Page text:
Introduction

Project description
The gate house was part of a refurbishment scheme to create residential living space. Due to the presence of several bat species, the living accommodation was carefully isolated from the existing roosting spaces.
Ecologist’s name and contact details
Cotterell Thomas & Thomas LLP
Brief site description
Clackencombe Lodge is a Grade II* listed gate house, which is part of the Ashton Court Estate in Bristol. It is situated in a rural landscape, which includes fields, woodland and ponds.

Pre-works roost structure

Type of structure
Building
Use
Domestic Dwelling
Condition
In Use
Main construction material of walls
Stone
Roof design
Other
Roof material
Stone
Internal roof structure
Timber Frame

Pre-works roost description

Species
Greater horseshoe bat
Number of bats max count
Not reported
Type of roost
Maternity Roost
Evidence of bats
Bats Recorded Emerging/Re-entering
Roost location
In Roof Void
Aspect of roost
various
Height of roost entrance (m)
Various
Roost material(s)
Nearest commuting feature
Hedge
Distance to nearest commuting feature (m)
Not reported

Proposed works

Description of works
The gate house was part of a refurbishment scheme to create residential living space. The aim was to create living accommodation alongside the bat roosts, allowing the bats to continue using the building. The living accommodation was therefore isolated from designated bat areas, which were subsequently enhanced for maternity use.
Type of impact upon the roost
Temporary Damage and Loss of Roost

Proposed mitigations

Type of mitigation
Mitigation
Specific technical detail of measure
The existing bat areas included access to full roof void, ensuring its full length was available for 'light testing'. One tower was allocated for bats by creating a route from the roof to the ground-level single story modern extension. This was modified to provide roosting ledges and a maternity environment. All windows and doors were removed from the extension and the building disguised with planting. Its interior layout was design by a bat consultant. Bespoke exits and entrances were provided into the roof and tower. Canopy cover was maintained from the building to the adjacent woodland. Materials: Extension - breeze block. Roof exit - lead. Tower entrance - timber.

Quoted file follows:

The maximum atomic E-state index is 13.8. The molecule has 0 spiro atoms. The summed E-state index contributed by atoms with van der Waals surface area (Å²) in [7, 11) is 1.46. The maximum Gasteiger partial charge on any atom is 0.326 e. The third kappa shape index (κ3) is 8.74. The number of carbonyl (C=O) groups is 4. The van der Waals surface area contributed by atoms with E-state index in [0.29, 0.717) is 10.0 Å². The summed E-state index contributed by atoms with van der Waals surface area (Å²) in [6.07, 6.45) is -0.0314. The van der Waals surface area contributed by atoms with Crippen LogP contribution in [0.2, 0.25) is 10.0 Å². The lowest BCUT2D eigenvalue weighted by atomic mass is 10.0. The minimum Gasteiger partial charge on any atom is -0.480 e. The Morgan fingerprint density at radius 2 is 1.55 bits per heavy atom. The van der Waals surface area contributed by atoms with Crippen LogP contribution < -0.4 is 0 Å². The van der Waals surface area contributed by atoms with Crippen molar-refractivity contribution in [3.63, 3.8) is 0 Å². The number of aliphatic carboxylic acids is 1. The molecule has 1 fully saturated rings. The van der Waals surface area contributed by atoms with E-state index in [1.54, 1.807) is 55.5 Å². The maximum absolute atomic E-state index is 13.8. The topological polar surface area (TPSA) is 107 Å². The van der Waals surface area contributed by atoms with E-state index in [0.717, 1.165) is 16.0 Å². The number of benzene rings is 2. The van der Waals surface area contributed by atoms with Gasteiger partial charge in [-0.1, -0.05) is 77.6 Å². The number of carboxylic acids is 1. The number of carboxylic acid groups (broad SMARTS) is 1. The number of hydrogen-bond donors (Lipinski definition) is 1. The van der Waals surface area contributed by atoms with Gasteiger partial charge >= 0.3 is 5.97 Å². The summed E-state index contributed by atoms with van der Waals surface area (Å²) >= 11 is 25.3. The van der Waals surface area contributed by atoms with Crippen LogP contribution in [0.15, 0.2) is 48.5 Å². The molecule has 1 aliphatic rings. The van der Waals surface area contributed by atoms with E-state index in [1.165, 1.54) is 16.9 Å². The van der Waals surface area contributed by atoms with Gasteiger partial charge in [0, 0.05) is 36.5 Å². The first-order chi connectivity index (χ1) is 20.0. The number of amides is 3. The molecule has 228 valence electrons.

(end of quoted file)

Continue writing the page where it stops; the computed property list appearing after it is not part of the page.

Relevant annotated figures
Roost location
In Roof Void
Aspect of roost
S
Height of roost entrance (m)
Not reported
Roost material(s)
  • Brickwork
  • Timber Roof Frame
Nearest commuting feature
Hedge
Distance to nearest commuting feature (m)
Not reported
Photos or annotated figures of roost

Actual mitigations implemented

Type of mitigation
Mitigation
Specific technical detail of measure
The existing bat areas included access to full roof void, ensuring its full length was available for 'light testing'. One tower was allocated for bats by creating a route from the roof to the ground-level single story modern extension. This was modified to provide roosting ledges and a maternity environment. All windows and doors were removed from the extension and the building disguised with planting. Its interior layout was design by a bat consultant. Bespoke exits and entrances were provided into the roof and tower. Canopy cover was maintained from the building to the adjacent woodland. Materials: Extension - breeze block. Roof exit - lead. Tower entrance - timber.
Relevant annotated figures
Roost location
In Roof Void
Aspect of roost
S
Height of roost entrance (m)
Not reported
Roost material(s)
  • Brickwork
Nearest commuting feature
Hedge
Distance to nearest commuting feature (m)
Not reported
Photos or annotated figures of roost

Monitoring data

Length of monitoring proposed
Not reported.
Frequency of monitoring
A camera was installed for ongoing monitoring.
Type of monitoring
Roost Inspection
Evidence recorded
There has been a measured increase in the number of bats using the building. The maternity section is in use.
Interventions made
None reported

Final details